Wednesday, February 5, 2014


I suspect that I’m not the only person with COPD who suffers from anxiety. My anxiety pre-dates my COPD, but my COPD has definitely exacerbated it. Last summer after Gordon died I saw a psychiatrist and, in addition to talking with me, he prescribed a small amount of medication to help me sleep. Just last week I also started a class on Mindfulness Meditation.

Before COPD the most frequent trigger for my anxiety was a fear of being late. I even had one or two recurring bad dreams about it. The way I coped was always to plan to be early. At work, for example, I always planned to finish my projects at least a day ahead. That way, if the unexpected happened, I still wouldn’t be late.

Fear of not getting somewhere on time, however, was a more frequent trigger, so I always planned to get to my appointments early. Getting to the airport on time was so important to me that, if I could arrange it, I’d plan a meal in the airport before my flight. That way the worst that would happen if I were late was I’d miss my meal.

My initial Alpha-1 COPD diagnosis increased my anxiety levels a little I’m sure. Then, when I went on oxygen to fly, to sleep and to exercise they went up a little again. But the big bump came only when I went on oxygen 24/7. Until then, if I’d run out of oxygen for a short while, I could have adjusted; I would have been OK. That’s no longer true; one of the reasons for the increase in my anxiety.

By way of example, I’ll tell you what happened to me last Tuesday.
I filled up my portable oxygen unit at 1 PM. From past experience, I was sure that it would last me at least until supper. I live in an apartment at Glenmeadow, a not-for-profit that provides apartments and services for seniors. I left my apartment, walked to our gym, and worked with our trainer for about 45 minutes.

Following, I collected my mail and then went to the cafĂ© for a cup of coffee and conversation with friends. About a half hour later I suddenly sensed that I wasn’t getting any oxygen. I quickly checked all the tubes to see that they were properly connected. Thankfully there were staff members close by. I called one over, explained the situation, and asked her to go to my apartment and retrieve another small portable oxygen unit that I keep on hand for emergencies. She agreed.

While she was gone, I sat quietly in my seat. I knew that, without talking or moving, my oxygen levels wouldn’t fall very fast. When she returned, I quickly turned on the portable oxygen unit she’d brought me and, after a minute or so, confirmed that my oxygen levels were fine. Then I finished my coffee and conversation and had a friend walk with me and carry my non-functioning portable oxygen unit back to my apartment. What would I have done if I were in my car all by myself? I guess I would have called 911.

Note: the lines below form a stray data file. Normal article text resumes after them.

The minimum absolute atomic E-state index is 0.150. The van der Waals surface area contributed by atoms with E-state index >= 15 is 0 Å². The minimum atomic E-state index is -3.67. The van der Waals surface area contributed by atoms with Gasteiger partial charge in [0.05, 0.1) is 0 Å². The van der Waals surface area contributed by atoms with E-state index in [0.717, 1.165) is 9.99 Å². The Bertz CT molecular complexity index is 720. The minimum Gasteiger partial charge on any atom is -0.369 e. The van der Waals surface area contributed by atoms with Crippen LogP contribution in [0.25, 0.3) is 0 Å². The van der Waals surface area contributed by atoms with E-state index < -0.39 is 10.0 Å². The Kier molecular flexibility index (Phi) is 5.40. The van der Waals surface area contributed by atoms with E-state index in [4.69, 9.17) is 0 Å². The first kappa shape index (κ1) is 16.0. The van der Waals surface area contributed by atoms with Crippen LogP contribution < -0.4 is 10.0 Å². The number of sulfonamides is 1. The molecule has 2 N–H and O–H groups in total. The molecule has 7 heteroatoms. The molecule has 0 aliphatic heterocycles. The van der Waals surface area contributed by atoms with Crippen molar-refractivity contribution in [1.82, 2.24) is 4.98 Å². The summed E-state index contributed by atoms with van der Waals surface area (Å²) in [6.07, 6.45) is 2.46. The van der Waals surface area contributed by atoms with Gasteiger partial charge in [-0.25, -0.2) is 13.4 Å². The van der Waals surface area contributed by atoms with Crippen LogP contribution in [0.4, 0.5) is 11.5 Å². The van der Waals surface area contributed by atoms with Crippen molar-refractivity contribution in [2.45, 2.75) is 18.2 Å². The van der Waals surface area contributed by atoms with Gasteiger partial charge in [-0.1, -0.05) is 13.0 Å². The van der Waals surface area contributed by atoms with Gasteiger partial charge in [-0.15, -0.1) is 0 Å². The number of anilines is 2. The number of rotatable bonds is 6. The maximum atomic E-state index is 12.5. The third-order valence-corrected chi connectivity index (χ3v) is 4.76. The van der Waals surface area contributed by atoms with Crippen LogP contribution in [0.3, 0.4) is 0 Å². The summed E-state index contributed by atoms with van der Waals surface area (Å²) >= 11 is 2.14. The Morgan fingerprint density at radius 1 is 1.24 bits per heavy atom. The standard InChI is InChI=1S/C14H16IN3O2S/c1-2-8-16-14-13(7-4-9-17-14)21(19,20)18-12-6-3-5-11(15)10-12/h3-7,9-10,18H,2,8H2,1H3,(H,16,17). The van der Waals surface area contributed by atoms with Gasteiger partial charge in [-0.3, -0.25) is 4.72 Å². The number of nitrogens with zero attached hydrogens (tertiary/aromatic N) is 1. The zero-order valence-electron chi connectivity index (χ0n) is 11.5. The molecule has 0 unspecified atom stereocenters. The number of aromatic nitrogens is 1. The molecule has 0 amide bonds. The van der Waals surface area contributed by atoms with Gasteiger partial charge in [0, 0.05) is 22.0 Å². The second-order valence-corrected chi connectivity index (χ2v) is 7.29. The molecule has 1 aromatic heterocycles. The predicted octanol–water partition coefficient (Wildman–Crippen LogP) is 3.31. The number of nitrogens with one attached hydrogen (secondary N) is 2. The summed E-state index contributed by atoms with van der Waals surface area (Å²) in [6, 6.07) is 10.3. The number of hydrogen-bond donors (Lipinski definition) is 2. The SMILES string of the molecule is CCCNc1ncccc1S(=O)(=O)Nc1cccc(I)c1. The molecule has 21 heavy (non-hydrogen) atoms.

The other reason for the increase in my anxiety is how long it takes me to leave my apartment. Before leaving, I have to switch to a portable oxygen unit from the oxygen concentrator that I use in my apartment. That involves first filling my portable unit with oxygen, turning it on and checking that oxygen is flowing through the tubing attached to it and then putting the cannula on the end of that tubing into my nose. Finally I have to carefully roll up the cannula and 50 feet of tubing that connect me to my concentrator and allow me to move freely around my apartment. Only when that is done can I shut off my concentrator and go.

In addition, every day when I go out of my apartment I have to plan where I am going to go and how much oxygen I will need. If I’m planning to do something active, I will need more oxygen than if I’m planning to be sedentary. And you will probably not be surprised that I usually plan on having more oxygen than I will need, even if it means having to come back to my apartment at some point to refill my portable.

My point here is not to have anyone feel sorry for me. It is what it is and I’m doing my best to live with it. My point is that this is what thousands of people with COPD live with every day. In addition, many, if not most don’t have the resources I do. Even if they weren’t plagued with anxiety before their diagnosis, chances are they’re plenty anxious now.

Unfortunately, from what I’ve read, there is no quick fix for anxiety. Nor is there a fix that works for everyone. There’s a plethora of medications are out there. Others claim that talk therapy, exercise and/or meditation are the answer. I’ve personally found some relief from all of these approaches. In addition, I’ve recently learned that I’m actually one of the lucky ones.

I’ve been reading a recent book, “My Age of Anxiety - Fear, hope, dread, and the search for peace of mind,” by Scott Stossel. In addition to providing a historical context for his subject, Mr. Stossel describes his own life-long battle with anxiety. That description and his description of similar life-long battles fought by past and present luminaries in sports, the arts, science and politics really opened my eyes. I am not alone. In addition, my anxiety pales in comparison to what some of these people deal with on a daily basis. 

If you have COPD and you suffer from anxiety, you are not alone either. There are thousands, perhaps hundreds of thousand of us out there. Equally important, if you haven’t already and can afford it, get help. Finally, I recommend Mr. Stossel’s book. Hopefully it will put your anxiety into perspective and provide you with ideas on how to help yourself.